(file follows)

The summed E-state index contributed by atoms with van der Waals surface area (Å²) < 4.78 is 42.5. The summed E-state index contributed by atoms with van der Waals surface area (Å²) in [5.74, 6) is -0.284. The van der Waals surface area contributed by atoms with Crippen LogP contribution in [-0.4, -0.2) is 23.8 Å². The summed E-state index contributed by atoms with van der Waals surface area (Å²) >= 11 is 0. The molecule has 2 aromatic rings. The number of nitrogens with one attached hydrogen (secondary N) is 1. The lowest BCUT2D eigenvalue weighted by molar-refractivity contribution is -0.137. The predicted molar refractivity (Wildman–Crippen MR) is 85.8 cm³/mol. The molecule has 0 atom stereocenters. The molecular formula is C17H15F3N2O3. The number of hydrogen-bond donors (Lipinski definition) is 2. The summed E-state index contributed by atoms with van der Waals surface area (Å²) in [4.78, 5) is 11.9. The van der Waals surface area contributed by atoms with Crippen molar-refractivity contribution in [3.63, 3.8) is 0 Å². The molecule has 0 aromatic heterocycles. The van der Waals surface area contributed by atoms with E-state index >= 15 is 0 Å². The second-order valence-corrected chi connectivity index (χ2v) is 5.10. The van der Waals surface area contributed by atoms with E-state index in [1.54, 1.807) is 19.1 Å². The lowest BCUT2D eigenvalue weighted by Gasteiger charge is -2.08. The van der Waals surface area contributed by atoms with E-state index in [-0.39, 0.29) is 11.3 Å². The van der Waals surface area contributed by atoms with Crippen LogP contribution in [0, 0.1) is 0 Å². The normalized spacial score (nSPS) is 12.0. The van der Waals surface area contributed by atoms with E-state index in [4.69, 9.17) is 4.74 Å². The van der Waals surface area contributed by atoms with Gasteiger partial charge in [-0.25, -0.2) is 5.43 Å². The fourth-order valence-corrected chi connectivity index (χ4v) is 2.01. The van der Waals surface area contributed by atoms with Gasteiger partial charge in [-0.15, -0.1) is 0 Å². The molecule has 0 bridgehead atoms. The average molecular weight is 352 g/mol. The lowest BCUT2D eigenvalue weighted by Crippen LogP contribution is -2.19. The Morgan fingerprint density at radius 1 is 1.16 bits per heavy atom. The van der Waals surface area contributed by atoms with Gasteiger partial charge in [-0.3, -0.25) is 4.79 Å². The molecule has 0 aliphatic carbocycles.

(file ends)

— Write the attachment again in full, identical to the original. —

The summed E-state index contributed by atoms with van der Waals surface area (Å²) < 4.78 is 42.5. The summed E-state index contributed by atoms with van der Waals surface area (Å²) in [5.74, 6) is -0.284. The van der Waals surface area contributed by atoms with Crippen LogP contribution in [-0.4, -0.2) is 23.8 Å². The summed E-state index contributed by atoms with van der Waals surface area (Å²) >= 11 is 0. The molecule has 2 aromatic rings. The number of nitrogens with one attached hydrogen (secondary N) is 1. The lowest BCUT2D eigenvalue weighted by molar-refractivity contribution is -0.137. The predicted molar refractivity (Wildman–Crippen MR) is 85.8 cm³/mol. The molecule has 0 atom stereocenters. The molecular formula is C17H15F3N2O3. The number of hydrogen-bond donors (Lipinski definition) is 2. The summed E-state index contributed by atoms with van der Waals surface area (Å²) in [4.78, 5) is 11.9. The van der Waals surface area contributed by atoms with Crippen molar-refractivity contribution in [3.63, 3.8) is 0 Å². The molecule has 0 aromatic heterocycles. The van der Waals surface area contributed by atoms with E-state index >= 15 is 0 Å². The second-order valence-corrected chi connectivity index (χ2v) is 5.10. The van der Waals surface area contributed by atoms with E-state index in [1.54, 1.807) is 19.1 Å². The lowest BCUT2D eigenvalue weighted by Gasteiger charge is -2.08. The van der Waals surface area contributed by atoms with E-state index in [-0.39, 0.29) is 11.3 Å². The van der Waals surface area contributed by atoms with Crippen LogP contribution in [0, 0.1) is 0 Å². The normalized spacial score (nSPS) is 12.0. The van der Waals surface area contributed by atoms with E-state index in [4.69, 9.17) is 4.74 Å². The van der Waals surface area contributed by atoms with Gasteiger partial charge in [-0.25, -0.2) is 5.43 Å². The fourth-order valence-corrected chi connectivity index (χ4v) is 2.01. The van der Waals surface area contributed by atoms with Gasteiger partial charge in [-0.15, -0.1) is 0 Å². The molecule has 0 bridgehead atoms. The average molecular weight is 352 g/mol. The lowest BCUT2D eigenvalue weighted by Crippen LogP contribution is -2.19. The Morgan fingerprint density at radius 1 is 1.16 bits per heavy atom. The van der Waals surface area contributed by atoms with Gasteiger partial charge in [-0.3, -0.25) is 4.79 Å². The molecule has 0 aliphatic carbocycles.